More Tips:

Perfect Characters are Paper Characters
Developing Characters is No Mystery
5 Ways to Make Your Characters Tap Into the Emotions of Your Readers

Posted by: nancycurteman | June 19, 2014

The Internet: A World of Information at Your Fingertips

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One of the best tools available to writers is the Internet. It puts the world at your fingertips. It has made researching my five novels a piece of cake. I can hardly imagine authoring a book without it.

When I write a novel I always set it in a location in which I’ve spent considerable time. It’s important to do this in order to get the “feel” for the location—scents, sounds, attitudes. However, I always need additional bits of information for my novels that I did not come across while visiting the country or city. Enter the Internet as a vehicle to find what I need. For example, in writing my novel, Murder Casts a Spell set in South Africa, I needed to know the color of uniforms worn by police officers. While writing Murder Down Under set in Australia, I needed a description of a mural in Alice Springs created by an Arrente aborigine artist. I found both the artist and the uniform colors on the Internet.

Although my major use of the Internet is to ensure authenticity in my novels, I also use it to locate general information and answers to just about any question I might have. And here’s the big bonus! During my research I always stumble on other information I can incorporate into my stories to make them more real.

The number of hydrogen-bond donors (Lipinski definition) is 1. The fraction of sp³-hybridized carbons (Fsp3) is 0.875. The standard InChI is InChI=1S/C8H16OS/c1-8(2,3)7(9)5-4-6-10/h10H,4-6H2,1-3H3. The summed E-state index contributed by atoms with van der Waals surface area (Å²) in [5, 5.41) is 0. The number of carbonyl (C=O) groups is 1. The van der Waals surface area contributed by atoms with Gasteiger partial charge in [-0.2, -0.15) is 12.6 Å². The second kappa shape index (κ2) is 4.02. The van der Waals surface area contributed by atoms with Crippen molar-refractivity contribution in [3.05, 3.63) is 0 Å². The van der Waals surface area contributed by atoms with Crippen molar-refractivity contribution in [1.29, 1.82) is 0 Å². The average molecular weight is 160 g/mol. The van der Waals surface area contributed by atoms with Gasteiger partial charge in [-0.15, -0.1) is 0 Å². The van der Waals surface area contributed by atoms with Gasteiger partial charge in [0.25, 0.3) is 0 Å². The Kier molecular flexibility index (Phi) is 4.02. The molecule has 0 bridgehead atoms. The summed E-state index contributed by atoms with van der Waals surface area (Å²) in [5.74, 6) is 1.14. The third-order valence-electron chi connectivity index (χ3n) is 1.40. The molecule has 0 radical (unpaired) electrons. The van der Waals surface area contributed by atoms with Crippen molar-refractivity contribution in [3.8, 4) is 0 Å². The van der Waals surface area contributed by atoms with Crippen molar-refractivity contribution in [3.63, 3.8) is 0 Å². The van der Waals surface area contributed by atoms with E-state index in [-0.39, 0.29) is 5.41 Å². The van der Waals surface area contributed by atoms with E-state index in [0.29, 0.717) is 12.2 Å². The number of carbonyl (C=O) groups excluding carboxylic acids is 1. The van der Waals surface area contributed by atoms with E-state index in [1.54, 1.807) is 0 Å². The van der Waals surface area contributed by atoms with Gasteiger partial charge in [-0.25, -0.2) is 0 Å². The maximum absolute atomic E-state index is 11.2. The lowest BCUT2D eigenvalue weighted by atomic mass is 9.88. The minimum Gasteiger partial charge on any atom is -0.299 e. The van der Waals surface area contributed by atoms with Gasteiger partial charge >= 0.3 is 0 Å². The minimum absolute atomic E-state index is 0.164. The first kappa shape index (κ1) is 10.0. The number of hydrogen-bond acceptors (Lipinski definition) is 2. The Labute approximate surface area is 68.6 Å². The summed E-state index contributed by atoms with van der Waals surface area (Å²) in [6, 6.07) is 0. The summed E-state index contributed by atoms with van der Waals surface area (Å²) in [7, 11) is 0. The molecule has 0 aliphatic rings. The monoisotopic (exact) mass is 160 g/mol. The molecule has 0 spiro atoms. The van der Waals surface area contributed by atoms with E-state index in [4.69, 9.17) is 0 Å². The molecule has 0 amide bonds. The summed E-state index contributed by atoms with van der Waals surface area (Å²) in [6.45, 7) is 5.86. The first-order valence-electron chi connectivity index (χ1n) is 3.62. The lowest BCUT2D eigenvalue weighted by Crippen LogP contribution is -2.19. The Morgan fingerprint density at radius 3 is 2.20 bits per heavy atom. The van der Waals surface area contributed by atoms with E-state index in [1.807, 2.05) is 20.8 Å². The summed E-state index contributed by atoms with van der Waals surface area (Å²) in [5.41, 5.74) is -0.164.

If you have not already jumped into cyberspace, consider doing it today. I guarantee you will be as delighted as I am.

More tips:

Great Settings Make Great Mysteries
8 Uncommon Settings for Your Mystery Novel

Posted by: nancycurteman | June 11, 2014

Reviews of Novels, Short or Long, are Treasured by Authors

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KillerIdeasForSafeTravelThese days everyone has so many demands on their time—family, professional, social, community. Taking the time to write a review of a novel you’ve just read seems like an impossible addition to the hundreds of tasks already filling your time. While authors understand this, they also want you to know how much they treasure your reviews. Long reviews can take a great deal of time to write and are greatly appreciated. However, authors want you to know that short reviews are also of great value to them. In an effort to reassure you that short reviews are important, I’d like to share some short reviews of my novels that mean a lot to me. These reviews were posted on Amazon: